“…I had ambition not only to go farther than any other one before, but as far as it was possible for a man to go.”  James Cook, RN (Captain Cook)

In this, the 21st Century, the dominant public focus has been on our exploration of space.  It is, however, important that we become informed of the immense variety of exploratory efforts that are being carried out in all the sciences, including the study of we humans. Although each program may seem unique and unrelated, there is a common thread that connects all research (exploration) efforts.

What if..?  I wonder why..? What is up there…? Where did that come from…? Where can we go from here..? What lies across that sea…? In our opinion that common thread is wonderment, curiosity, or simply the desire, as James Cook stated, to go as far as possible “for a man to go.” This can also be summarized as the thirst for knowledge; to know more about what surrounds us. This thirst however, is simply a manifestation of those basic curiosities.

As I have stated in earlier posts to this blog, this inquisitive force begins at birth, and it should be supported and stimulated through the actions of parents, schools, and government.  When this is consistently and thoroughly done, we make great progress in both our evolution and our understanding of why we are here and what we should be doing.

The concept in the above paragraph is the ideal.  As humankind’s history shows, the efforts and lives of many explorers are neither secure nor easy. This is particularly true of the relationship between the explorers and their governments. Galileo was officially constrained in his efforts to understand our solar system and cosmology.He was very disappointed by the general indifference of his leaders toward his efforts, “It vexes me when they would constrain science by the authority of the Scriptures, and yet do not consider themselves bound to answer reason and experiment.” (Galileo Galilei).

History also records the direct effect that parents and close relatives of scientist-explorers have upon their progress and success.  Space systems maestro Wernher von Braun was somewhat indifferent about his early career decisions until his mother stepped in to motivate him.  Einstein’s second marriage to his first cousin, greatly enhanced his ability to devote the attention needed for him to progress in his research. She can be regarded as an explorer’s care-giver of the first order.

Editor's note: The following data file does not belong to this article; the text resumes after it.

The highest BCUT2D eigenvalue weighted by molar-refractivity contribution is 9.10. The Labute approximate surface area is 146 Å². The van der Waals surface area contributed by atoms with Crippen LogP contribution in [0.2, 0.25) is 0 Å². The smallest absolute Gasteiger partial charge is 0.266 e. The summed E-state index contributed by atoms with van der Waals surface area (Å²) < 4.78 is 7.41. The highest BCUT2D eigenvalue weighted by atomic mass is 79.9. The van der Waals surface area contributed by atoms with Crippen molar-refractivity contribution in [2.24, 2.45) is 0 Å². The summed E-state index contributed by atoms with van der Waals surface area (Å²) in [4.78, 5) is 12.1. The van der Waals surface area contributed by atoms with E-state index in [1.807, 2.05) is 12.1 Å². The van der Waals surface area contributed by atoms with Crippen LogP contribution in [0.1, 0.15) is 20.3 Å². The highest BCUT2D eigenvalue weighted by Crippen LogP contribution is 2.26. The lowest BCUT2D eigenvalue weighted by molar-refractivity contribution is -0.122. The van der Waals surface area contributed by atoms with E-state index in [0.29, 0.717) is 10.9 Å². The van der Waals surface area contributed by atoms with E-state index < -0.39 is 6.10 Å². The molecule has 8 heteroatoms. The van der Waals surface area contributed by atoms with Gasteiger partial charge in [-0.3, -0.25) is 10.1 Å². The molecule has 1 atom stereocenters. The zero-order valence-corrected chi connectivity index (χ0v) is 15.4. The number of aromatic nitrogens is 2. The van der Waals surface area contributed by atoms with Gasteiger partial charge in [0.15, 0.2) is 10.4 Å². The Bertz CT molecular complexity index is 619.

Schools, as stated above, play a major and critical role in the molding of explorers. The amazing support that Nobel Laureate Richard Feynman rendered to his students and even to those youngsters he never met has endowed this nation with a host of eager and bold science-explorers (see the collected letters of Feynman published by his daughter as well as his many famous lectures). As a middle school student, I was nudged into the explorer mode by a physics teacher who held Friday night explorer sessions in her home for her physics students. I have never forgotten them, though I never became much of a successful explorer.

The fickleness and indifference of their respective governments have always haunted explorers and continue to do so this very day. This situation is what produces an entire legion of bold, aggressive and outspoken scientist-explorers who, despite a timid nation, carry forward and tow the rest of us into a better future.

Astronaut Russell (Rusty) Schweickart is a clear example of a dedicated scientist-explorer who has traveled the world to create an international program to detect and deflect dangerous (incoming!) near earth objects (asteroids and comets).  Ignaz Semmelweis a Hungarian physician of the 1800’s made the breakthrough discovery in stopping the spread of “ChildBirth Fever (puerperal fever) which was simply the act of washing of the hands before beginning examinations of the mother or delivery of the child. His efforts also inspired another explorer-scientist Louis Pasteur to confirm the germ theory in biology and medical science.

Library upon library, filled with histories and biographies give testament to the many contributions of these bold, brave explorers.  Our very lives are continually extended and enriched by their efforts. Most importantly our future and that of generations to follow are directly affected by just how bold, how aggressive and how persistent these explorers are. In this regard, we beneficiaries need to stand tall and make it known to our schools and our governments that we must not fail to support all efforts to seek answers for who we are, why we are here, and where we must go.


Exploration Map of Captain James Cook: From Wilson’ Almanac EMS Explorers Resource Hub

Explore posts in the same categories: Education, Humankind and Exploration, Scientific Research

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